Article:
"So this could be a group of saints, returning from the past to mourn the present state of Flanders."
What would it be like, you might wonder, to see a painting as an artist imagined it, to steal into its world, examine its blots and colours and idiosyncrasies and irregularities, and exhume the breath of those inhabiting its great canvas?
What would it be like to seep into its folds, to watch it come to life, to view its creator as he sketches out its shape-in-embryo, chooses the axis, the crux of the focal point and weaves the action around and around that pinnacle like the web of a spider?
The Mill and the Cross is rather like revelatory examination of a work. The film angle never strays from straight on, the viewer is never given any perspective they would not have looking straight on from the canvas. No fancy, angled-camera work here, rather an exposition.
It begins as Bruegel discusses the inspiration for his next work with his patron. They weave amidst a flock of still characters, Bruegel conniving slight touches: the re-positioning of a hem, the flounce of a skirt of fabric. From there, the camera moves out and we are left with the opening shot. That of the great 1564 painting The Procession to Calvary
It is an examination of the political turmoil, the occupation of Flanders under the Spanish, the barbaric persecution of the protestants in a Catholic-dominated land. But it speaks beyond its specific circumstance, entreating viewers to ponder the barbaric and judgment in their own times, humanity's cruelty to one another and the moments of grace that can intercede to infiltrate meaning to the meaningless and hope to the hopeless.
The plot is an interlacing of moments, of scenes, of tableaux: beginning from the first action where we see two men chopping down a tree in the forest. The Christian symbolism here is not just overt, it is seeped in every crevice of the work. More still, it unfolds into a re-creation of the Crucifixion, as seen by the eyes of an artist in an occupied land.
"In our land we're reduced to beggary. If only time could be stayed. If it could only be brought to a stop. If only we could wrestle this senseless moment to the ground, clearly speak its name to its face and break its power....." says Bruegel's patron at one point. And brutality is rampant: a young man is severed from his wife, beaten and hoisted on a pole, a woman is buried alive. We are never to know what their crimes were. We are only to know that Spanish persecution in the name of Christ is subjucating tyranny in the same way it did at the time the Romans persecuted our Lord.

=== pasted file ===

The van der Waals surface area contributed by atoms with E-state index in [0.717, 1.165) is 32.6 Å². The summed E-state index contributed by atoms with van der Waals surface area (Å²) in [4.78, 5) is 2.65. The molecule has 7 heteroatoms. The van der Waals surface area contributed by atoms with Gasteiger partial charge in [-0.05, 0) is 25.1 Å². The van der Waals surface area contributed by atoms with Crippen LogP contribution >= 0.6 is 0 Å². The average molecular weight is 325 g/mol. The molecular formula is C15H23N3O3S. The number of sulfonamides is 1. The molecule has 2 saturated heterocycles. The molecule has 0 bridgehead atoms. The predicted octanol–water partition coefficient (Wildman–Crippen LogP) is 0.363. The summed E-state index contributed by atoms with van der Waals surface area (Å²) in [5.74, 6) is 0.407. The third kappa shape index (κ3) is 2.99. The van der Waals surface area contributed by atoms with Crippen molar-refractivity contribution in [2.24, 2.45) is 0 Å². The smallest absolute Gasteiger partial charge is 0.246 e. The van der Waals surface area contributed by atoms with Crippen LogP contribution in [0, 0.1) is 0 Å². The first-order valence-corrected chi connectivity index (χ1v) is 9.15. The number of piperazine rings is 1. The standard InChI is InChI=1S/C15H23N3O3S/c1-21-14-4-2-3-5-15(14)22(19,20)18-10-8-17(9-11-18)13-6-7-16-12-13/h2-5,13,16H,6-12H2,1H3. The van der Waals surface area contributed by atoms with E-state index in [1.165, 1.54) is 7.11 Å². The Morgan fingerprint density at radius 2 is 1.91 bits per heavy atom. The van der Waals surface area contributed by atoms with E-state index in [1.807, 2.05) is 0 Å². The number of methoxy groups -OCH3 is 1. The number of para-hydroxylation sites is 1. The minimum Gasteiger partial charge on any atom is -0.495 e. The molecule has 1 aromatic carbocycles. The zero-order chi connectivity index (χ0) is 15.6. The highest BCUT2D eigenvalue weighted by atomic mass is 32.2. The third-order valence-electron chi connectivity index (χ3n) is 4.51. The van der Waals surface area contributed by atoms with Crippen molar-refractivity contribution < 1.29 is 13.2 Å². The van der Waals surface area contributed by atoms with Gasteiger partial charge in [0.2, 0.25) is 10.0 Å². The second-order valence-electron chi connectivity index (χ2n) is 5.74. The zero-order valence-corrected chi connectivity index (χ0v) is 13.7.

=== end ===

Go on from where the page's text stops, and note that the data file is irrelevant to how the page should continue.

There is little speaking, merely figures who move listlessly and grounded throughout the visual scope of Bruegel's imagination. What is said is sparse; but lovely all the same ...almost Shakespearian...certainly poetic. Especially Mary's internal dialogue. Yes, Mary, Simon, Judas and Peter are all present in this re-working of the final days of Christ's life.
Yet, interwoven more greatly are symbols that divine Christ long after his execution, speaking clearly to those who are familiar not only with His influence but the entirety of the Tale told: a lamb is wrested from the back of a stone cottage, the millers make bread. The colour of the Spanish tunics is red: the otherwise muted colour of the landscape drawing back so that the focal point is on the colour of blood.
Christ is in all.
The Great Miller acts as God watching the action below and Bruegel, as artist, acts as God ---able to stop time and meander and manipulate the action, express it, capture it for all the world to see and learn from. For just as Bruegel lifts his hand to stop the motion affront him ( the way to Calvary) so the omniscient miller from his post on high raises his hand to stop the grinding wheel. Ever think of how a windmill, when caught in a certain position in its ongoing wheel takes the shape of a cross? Here, a moment of intersection against a looming sky makes for an ethereal and equally eerie symbol.
Judas hangs himself as Bruegel picks up scattered sketches
The storm rises and the rooster crows, the mill continues turning
You can see God in everything...you can see God in Bruegel ----though, like the inspiration, Christ and His moment of sacrifice is lost in the carousel of commotion. Nonetheless, though overlooked in the massive span of action and populous, He is there all the same, turning the wheels in motion, redeeming all at once. "All these great events go right unnoticed by the crowd", Bruegel says, thinking of the moment when the perspective shifts and the throng watches Simon break to carry the cross for Jesus
A landscape sprung to life from the crevices and caches and catches of oil work and matted and imagined in vivid life
Characters in tableaux: lusty, ordinary, tortured, frail.... humanity on parade.
Artists' renderings of life are beautiful and yet the seed that roots this beauty is borne, here, of tribulation; but not without a powerful symbol of redemption and not without a working of Grace.
Note: this is a relatively violent movie though rated 14 A.
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